This excerpt is from the 1982 movie "The Year of Living Dangerously" and this scene takes place when two people are walking through a poverty-ridden slum in Asia.
I'm usually like the character Guy, thinking of the big picture and the logical outcomes of actions; what actual difference would a few dollars make to a bum? It wouldn't solve their real problems but just act as an overnight band-aid. I find this thought process sort of paralyses me as it makes me and my actions seem to inconsequential to the grand scheme—you know, that sort of 'it's pointless so why bother' feeling.BILLY
It's from Luke, chapter three, verse ten. What then must we do? Tolstoy asked the same question. He wrote a book with that title. He got so upset about the poverty in Moscow that he went one night into the poorest section and just gave away all his money. You could do that now. Five American dollars would be a fortune to one of these people.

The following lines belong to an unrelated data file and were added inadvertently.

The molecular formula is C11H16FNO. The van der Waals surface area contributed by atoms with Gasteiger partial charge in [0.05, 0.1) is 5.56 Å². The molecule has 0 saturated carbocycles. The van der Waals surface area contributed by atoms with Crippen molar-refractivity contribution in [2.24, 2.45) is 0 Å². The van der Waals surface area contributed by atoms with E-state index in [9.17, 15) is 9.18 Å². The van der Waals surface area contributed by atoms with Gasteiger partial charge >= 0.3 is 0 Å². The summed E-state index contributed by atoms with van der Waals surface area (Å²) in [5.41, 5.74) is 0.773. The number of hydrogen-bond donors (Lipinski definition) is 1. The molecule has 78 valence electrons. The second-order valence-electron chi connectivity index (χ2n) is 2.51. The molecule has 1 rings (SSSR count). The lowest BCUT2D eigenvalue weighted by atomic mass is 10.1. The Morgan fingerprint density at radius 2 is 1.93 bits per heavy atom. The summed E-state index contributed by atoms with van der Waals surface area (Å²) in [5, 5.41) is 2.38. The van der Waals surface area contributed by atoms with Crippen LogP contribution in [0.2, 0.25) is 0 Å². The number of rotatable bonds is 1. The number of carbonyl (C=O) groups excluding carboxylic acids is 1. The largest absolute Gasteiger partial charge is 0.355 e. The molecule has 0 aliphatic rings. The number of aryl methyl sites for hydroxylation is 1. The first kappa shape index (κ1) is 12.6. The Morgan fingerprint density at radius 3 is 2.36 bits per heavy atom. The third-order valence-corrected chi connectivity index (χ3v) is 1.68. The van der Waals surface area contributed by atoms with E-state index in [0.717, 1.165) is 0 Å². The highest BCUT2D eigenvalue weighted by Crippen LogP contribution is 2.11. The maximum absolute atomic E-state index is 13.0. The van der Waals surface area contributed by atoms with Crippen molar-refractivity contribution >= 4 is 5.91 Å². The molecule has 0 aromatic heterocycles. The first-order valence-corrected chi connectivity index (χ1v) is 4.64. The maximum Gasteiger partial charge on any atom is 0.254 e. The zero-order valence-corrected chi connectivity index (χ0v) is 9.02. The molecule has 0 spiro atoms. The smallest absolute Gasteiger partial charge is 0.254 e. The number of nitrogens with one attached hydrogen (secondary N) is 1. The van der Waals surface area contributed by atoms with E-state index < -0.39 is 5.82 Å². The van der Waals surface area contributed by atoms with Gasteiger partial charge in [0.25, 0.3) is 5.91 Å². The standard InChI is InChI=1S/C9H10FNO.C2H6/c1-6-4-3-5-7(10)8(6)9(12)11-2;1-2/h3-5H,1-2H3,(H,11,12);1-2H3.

Wouldn't do any good, just be a drop in the ocean.
Ahh, that's the same conclusion Tolstoy came to, I disagree.
Oh, what's your solution?
Well, I support the view that you just don't think about the major issues. You do whatever you can about the misery that's in front of you. Add your light to the sum of light. You think that's naive, don't you?
So why this quote resonated with me so much is because the character Billy focuses on the microsms of life—give a helping hand, share a smile; while it doesnt change the world it is still substantial for me and that person because it is a direct connection that molds our emotions. This scene has really changed the way I think and probably how I will now behave.
Do you have any thoughts on it, or can you relate to the conversation?